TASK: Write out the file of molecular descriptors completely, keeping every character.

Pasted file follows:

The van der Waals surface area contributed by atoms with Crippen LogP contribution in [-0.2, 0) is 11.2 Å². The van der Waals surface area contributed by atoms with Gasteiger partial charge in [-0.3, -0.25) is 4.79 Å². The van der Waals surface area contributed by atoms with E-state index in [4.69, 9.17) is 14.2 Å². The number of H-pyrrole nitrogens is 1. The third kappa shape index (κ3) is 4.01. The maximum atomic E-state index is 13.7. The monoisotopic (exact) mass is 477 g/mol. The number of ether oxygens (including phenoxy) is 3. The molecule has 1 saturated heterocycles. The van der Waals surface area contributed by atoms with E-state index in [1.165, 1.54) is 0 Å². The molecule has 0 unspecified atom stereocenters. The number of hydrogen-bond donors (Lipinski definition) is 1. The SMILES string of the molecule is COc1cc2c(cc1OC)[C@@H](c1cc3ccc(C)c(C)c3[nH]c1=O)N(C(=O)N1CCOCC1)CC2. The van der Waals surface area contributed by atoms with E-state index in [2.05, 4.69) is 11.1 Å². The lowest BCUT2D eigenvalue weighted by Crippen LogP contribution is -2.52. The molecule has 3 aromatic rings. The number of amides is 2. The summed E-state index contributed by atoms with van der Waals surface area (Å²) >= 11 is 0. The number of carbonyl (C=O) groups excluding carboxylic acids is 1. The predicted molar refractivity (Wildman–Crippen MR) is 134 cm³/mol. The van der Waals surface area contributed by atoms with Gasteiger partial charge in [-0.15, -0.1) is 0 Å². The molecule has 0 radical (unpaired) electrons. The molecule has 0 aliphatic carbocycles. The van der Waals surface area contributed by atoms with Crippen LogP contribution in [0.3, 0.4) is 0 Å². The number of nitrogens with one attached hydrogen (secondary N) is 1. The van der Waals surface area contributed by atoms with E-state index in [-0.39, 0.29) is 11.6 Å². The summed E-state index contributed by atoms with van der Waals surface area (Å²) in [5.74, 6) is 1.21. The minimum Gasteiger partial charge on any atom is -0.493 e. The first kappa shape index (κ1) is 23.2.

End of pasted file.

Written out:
The van der Waals surface area contributed by atoms with Crippen LogP contribution in [-0.2, 0) is 11.2 Å². The van der Waals surface area contributed by atoms with Gasteiger partial charge in [-0.3, -0.25) is 4.79 Å². The van der Waals surface area contributed by atoms with E-state index in [4.69, 9.17) is 14.2 Å². The number of H-pyrrole nitrogens is 1. The third kappa shape index (κ3) is 4.01. The maximum atomic E-state index is 13.7. The monoisotopic (exact) mass is 477 g/mol. The number of ether oxygens (including phenoxy) is 3. The molecule has 1 saturated heterocycles. The van der Waals surface area contributed by atoms with E-state index in [1.165, 1.54) is 0 Å². The molecule has 0 unspecified atom stereocenters. The number of hydrogen-bond donors (Lipinski definition) is 1. The SMILES string of the molecule is COc1cc2c(cc1OC)[C@@H](c1cc3ccc(C)c(C)c3[nH]c1=O)N(C(=O)N1CCOCC1)CC2. The van der Waals surface area contributed by atoms with E-state index in [2.05, 4.69) is 11.1 Å². The lowest BCUT2D eigenvalue weighted by Crippen LogP contribution is -2.52. The molecule has 3 aromatic rings. The number of amides is 2. The summed E-state index contributed by atoms with van der Waals surface area (Å²) >= 11 is 0. The number of carbonyl (C=O) groups excluding carboxylic acids is 1. The predicted molar refractivity (Wildman–Crippen MR) is 134 cm³/mol. The van der Waals surface area contributed by atoms with Gasteiger partial charge in [-0.15, -0.1) is 0 Å². The molecule has 0 radical (unpaired) electrons. The molecule has 0 aliphatic carbocycles. The van der Waals surface area contributed by atoms with Crippen LogP contribution in [0.3, 0.4) is 0 Å². The number of nitrogens with one attached hydrogen (secondary N) is 1. The van der Waals surface area contributed by atoms with E-state index in [-0.39, 0.29) is 11.6 Å². The summed E-state index contributed by atoms with van der Waals surface area (Å²) in [5.74, 6) is 1.21. The minimum Gasteiger partial charge on any atom is -0.493 e. The first kappa shape index (κ1) is 23.2.